Vik Muniz, ‘The Sower, after Van Gogh’, 2011, ICI: Live Benefit Auction 2017

“A crazed fusion of matter, hand and lens is always at play in Mr. Muniz’s photograph.”
— Roberta Smith, The New York Times

Since the mid-1990s, Vik Muniz has created works based on iconic images inscribed in the history of art, out of everyday materials including chocolate, peanut butter, sugar, and dirt; and in the case of The Sower, after Van Gogh (2011), with dried flower pods, sprigs of lavender, straw. dried seed, and sticks. The image was first arranged on the floor of a cathedral in the South of France by the artist and local high school students and then photographed aerially. Initially taking the form of witty visual statements, Muniz’s work questions the way visual information is constructed, presented and then perceived by viewers.

Muniz's work is included in the collections of the Museum of Modern Art, New York; the Metropolitan Museum of Art; The Art Institute of Chicago; the Museu de Arte Moderna, Rio; and the Tate, London, among many others.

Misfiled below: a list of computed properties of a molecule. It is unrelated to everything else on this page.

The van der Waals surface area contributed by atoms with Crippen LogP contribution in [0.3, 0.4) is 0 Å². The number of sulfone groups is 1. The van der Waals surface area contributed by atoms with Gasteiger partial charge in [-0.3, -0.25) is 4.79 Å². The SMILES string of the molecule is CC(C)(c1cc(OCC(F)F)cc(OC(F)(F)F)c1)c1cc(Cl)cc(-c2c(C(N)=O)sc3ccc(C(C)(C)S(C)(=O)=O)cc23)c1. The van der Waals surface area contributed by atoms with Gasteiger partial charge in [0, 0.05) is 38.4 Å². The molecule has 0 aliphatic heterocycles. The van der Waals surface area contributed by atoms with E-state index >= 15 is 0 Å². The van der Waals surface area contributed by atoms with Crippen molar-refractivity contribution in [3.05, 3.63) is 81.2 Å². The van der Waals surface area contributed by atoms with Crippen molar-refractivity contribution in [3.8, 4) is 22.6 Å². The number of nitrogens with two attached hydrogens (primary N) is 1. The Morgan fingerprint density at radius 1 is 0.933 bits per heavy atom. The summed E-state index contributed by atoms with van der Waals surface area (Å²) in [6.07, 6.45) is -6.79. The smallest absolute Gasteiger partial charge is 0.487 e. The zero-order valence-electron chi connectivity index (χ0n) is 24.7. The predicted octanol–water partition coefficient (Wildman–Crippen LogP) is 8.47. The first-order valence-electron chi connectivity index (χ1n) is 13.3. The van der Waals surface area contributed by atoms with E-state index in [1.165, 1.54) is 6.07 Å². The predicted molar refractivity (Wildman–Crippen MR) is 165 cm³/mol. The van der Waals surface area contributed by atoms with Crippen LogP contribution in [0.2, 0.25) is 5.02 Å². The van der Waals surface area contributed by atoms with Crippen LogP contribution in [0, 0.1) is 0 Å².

—Courtesy of ICI

Image rights: Courtesy of the artist and Sikkema Jenkins & Co., New York

Sikkema Jenkins & Co., New York
Artist's studio

About Vik Muniz

Photographer and mixed-media artist Vik Muniz is best known for repurposing everyday materials for intricate and heavily layered recreations of canonical artworks. Muniz works in a range of media, from trash to peanut butter and jelly, the latter used to recreate Andy Warhol’s famous Double Mona Lisa (1963) that was in turn an appropriation of Da Vinci’s original. Layered appropriation is a consistent theme in Muniz’s work: in 2008, he undertook a large-scale project in Brazil, photographing trash-pickers as figures from emblematic paintings, such as Jacques-Louis David’s Neoclassical Death of Marat, and then recreating the photographs in large-scale arrangements of trash. The project was documented in the 2010 film Waste Land in an attempt to raise awareness for urban poverty. Muniz explained the work as a “step away from the realm of fine art,” wanting instead to “change the lives of people with the same materials they deal with every day.”

Brazilian, b. 1961, São Paulo, Brazil, based in New York & Rio de Janeiro